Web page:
The Paper That Will Change Public Policy
“Effect of Scattered-Site Housing Using Rent Supplements and Intensive Case Management on Housing Stability Among Homeless Adults With Mental Illness: A Randomized Trial”
Vicky Stergiopoulos et al., JAMA
As you head home this evening, consider this: some 150,000 Canadians don’t have the luxury of stable housing. How to solve chronic homelessness? Funded and initiated by the Mental Health Commission of Canada, At Home/Chez Soi is a Canadian effort to answer that question, with more than $110 million for its initial funding (more than STAR-D, CATIE, and STEP BD put together). The project has generated 80 papers and counting. This JAMA paper provides a nice overview of their groundbreaking work into a lower-cost model for Housing First.
The Most Controversial (and Smart) Commentary of the Year
“Improving Long-term Psychiatric Care: Bring Back the Asylum”
Dominic A. Sisti et al., JAMA
In this Viewpoint piece, published in JAMA, University of Pennsylvania ethicist Dominic Sisti and his co-authors (including a physician advisor to President Obama) argue that deinstitutionalization – the movement of mentally ill out of hospitals and into the community – has really been transinstitutionalization – with people moving out of hospitals and into the jail system (and to homelessness). They call for a return to the asylum. Needless to say, the solution has produced much response – but the piece is well crafted and identifies a major problem.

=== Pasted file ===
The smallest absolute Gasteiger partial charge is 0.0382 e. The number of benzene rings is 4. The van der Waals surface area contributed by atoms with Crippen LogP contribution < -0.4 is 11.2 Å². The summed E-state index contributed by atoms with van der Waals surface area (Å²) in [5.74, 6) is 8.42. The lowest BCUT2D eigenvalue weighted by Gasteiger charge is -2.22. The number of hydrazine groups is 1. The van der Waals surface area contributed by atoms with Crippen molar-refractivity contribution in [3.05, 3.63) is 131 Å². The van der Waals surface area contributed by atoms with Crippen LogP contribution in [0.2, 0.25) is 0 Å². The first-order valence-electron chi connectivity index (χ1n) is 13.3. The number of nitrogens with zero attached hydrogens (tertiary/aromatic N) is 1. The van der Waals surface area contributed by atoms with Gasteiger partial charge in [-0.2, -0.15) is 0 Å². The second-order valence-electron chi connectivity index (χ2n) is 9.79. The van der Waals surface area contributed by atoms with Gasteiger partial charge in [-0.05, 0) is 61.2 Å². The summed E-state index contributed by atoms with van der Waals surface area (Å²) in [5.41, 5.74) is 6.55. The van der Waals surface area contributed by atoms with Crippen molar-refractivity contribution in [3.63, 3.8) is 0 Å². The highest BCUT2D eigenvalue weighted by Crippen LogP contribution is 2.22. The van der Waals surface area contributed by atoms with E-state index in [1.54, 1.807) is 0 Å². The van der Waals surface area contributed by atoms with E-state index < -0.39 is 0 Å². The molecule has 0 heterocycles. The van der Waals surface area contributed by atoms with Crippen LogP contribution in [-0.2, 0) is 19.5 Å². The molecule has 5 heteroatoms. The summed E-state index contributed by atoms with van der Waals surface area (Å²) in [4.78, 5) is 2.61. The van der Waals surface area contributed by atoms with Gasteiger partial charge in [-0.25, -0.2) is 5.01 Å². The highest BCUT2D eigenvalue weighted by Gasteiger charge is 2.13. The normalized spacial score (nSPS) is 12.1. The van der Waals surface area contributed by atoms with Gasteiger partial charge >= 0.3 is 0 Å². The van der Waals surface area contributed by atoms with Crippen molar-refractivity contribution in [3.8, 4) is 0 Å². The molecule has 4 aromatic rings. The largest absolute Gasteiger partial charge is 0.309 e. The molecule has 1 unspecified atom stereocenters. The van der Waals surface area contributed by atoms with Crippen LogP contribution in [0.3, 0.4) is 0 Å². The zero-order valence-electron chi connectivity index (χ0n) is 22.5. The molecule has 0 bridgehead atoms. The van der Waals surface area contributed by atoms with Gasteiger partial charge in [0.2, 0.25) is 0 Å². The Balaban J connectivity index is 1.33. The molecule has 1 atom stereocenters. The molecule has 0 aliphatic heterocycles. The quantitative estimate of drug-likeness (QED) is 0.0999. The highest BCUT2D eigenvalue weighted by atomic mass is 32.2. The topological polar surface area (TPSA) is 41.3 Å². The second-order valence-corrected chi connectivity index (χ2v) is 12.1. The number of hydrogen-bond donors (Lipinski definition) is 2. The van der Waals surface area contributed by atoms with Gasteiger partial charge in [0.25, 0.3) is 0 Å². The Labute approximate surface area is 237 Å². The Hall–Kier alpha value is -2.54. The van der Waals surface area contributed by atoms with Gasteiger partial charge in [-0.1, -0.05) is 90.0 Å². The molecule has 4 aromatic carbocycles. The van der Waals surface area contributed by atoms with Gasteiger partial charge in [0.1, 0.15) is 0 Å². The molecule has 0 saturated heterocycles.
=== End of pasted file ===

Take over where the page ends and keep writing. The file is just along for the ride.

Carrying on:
Reportage of the Year
“The Chains of Mental Illness in West Africa”
Benedict Carey, The New York Times
Benedict Carey reports from West Africa where psychiatry for the chronically mentally ill is often limited to prayers and chains. There are several articles in the series, and they are collectively a reminder of the deep problems faced by psychiatric patients outside the west. Carney’s writing is beautiful and haunting.
Book of the Year (by a Non-Psychiatrist)
Open Heart, Open Mind
Clara Hughes stands as one of Canada’s most decorated Olympians. Her autobiography literally opens by talking about her experience as our country’s flag bearer for the Olympic opening ceremonies. The book also discusses substance misuse and depression, making it a moving story of illness and recovery.
Book of the Year (by a Psychiatrist)
The Other Side of Silence: A Psychiatrist’s Memoir of Depression
Dr. Gask’s autobiography is about her life in psychiatry – literally. The accomplished psychiatrist, who has excelled both clinically and academically, writes about her own experiences as a person who has struggled with mental illness. This book is raw and powerful.
Op Ed of the Year
“Mr. Trudeau, Canada’s mentally ill need a new approach to care”
Drs. David Gratzer and Goldbloom, The Globe and Mail
Well, I’m biased, but the central point is important: a new federal government has committed itself to more funding for mental health, but the history of federal health funding increases is that good intentions aren’t matched by good results. Our suggested approach: scale up existing programs that are innovative and evidence-based. We highlight four programs that deserve a national scope.
Reading of the Week. Every week I pick a reading — often an article or a paper — from the world of Psychiatry.